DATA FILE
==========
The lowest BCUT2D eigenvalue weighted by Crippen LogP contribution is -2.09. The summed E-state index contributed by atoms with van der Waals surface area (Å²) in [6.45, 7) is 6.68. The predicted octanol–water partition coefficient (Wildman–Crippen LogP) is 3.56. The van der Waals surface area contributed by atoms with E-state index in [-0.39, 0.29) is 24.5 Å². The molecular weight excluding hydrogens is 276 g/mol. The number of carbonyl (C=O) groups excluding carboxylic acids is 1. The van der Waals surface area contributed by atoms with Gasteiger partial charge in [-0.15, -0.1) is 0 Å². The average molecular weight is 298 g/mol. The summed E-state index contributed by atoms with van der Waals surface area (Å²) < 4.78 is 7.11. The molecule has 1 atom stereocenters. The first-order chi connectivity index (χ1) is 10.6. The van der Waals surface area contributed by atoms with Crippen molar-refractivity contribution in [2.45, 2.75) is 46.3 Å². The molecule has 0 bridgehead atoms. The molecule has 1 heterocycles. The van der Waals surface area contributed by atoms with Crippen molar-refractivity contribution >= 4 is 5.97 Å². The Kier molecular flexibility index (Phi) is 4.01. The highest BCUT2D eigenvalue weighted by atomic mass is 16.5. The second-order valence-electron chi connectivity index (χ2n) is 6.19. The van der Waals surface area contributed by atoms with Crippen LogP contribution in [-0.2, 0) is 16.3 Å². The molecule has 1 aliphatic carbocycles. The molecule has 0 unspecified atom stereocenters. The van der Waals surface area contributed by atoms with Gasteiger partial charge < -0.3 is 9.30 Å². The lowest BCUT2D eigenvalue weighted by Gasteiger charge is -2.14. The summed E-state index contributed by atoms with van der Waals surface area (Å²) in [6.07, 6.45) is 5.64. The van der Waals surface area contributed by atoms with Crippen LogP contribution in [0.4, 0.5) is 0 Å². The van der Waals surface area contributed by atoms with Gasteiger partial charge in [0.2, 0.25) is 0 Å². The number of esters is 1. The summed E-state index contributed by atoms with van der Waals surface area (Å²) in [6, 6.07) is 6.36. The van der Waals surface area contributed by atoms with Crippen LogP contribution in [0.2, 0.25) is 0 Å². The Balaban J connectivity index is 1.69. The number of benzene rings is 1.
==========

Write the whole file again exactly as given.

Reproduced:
The lowest BCUT2D eigenvalue weighted by Crippen LogP contribution is -2.09. The summed E-state index contributed by atoms with van der Waals surface area (Å²) in [6.45, 7) is 6.68. The predicted octanol–water partition coefficient (Wildman–Crippen LogP) is 3.56. The van der Waals surface area contributed by atoms with E-state index in [-0.39, 0.29) is 24.5 Å². The molecular weight excluding hydrogens is 276 g/mol. The number of carbonyl (C=O) groups excluding carboxylic acids is 1. The van der Waals surface area contributed by atoms with Gasteiger partial charge in [-0.15, -0.1) is 0 Å². The average molecular weight is 298 g/mol. The summed E-state index contributed by atoms with van der Waals surface area (Å²) < 4.78 is 7.11. The molecule has 1 atom stereocenters. The first-order chi connectivity index (χ1) is 10.6. The van der Waals surface area contributed by atoms with Crippen molar-refractivity contribution in [2.45, 2.75) is 46.3 Å². The molecule has 0 bridgehead atoms. The molecule has 1 heterocycles. The van der Waals surface area contributed by atoms with Crippen molar-refractivity contribution >= 4 is 5.97 Å². The Kier molecular flexibility index (Phi) is 4.01. The highest BCUT2D eigenvalue weighted by atomic mass is 16.5. The second-order valence-electron chi connectivity index (χ2n) is 6.19. The van der Waals surface area contributed by atoms with Crippen LogP contribution in [-0.2, 0) is 16.3 Å². The molecule has 1 aliphatic carbocycles. The molecule has 0 unspecified atom stereocenters. The van der Waals surface area contributed by atoms with Gasteiger partial charge < -0.3 is 9.30 Å². The lowest BCUT2D eigenvalue weighted by Gasteiger charge is -2.14. The summed E-state index contributed by atoms with van der Waals surface area (Å²) in [6.07, 6.45) is 5.64. The van der Waals surface area contributed by atoms with Crippen LogP contribution in [0.4, 0.5) is 0 Å². The van der Waals surface area contributed by atoms with Gasteiger partial charge in [0.2, 0.25) is 0 Å². The number of esters is 1. The summed E-state index contributed by atoms with van der Waals surface area (Å²) in [6, 6.07) is 6.36. The van der Waals surface area contributed by atoms with Crippen LogP contribution in [0.2, 0.25) is 0 Å². The Balaban J connectivity index is 1.69. The number of benzene rings is 1.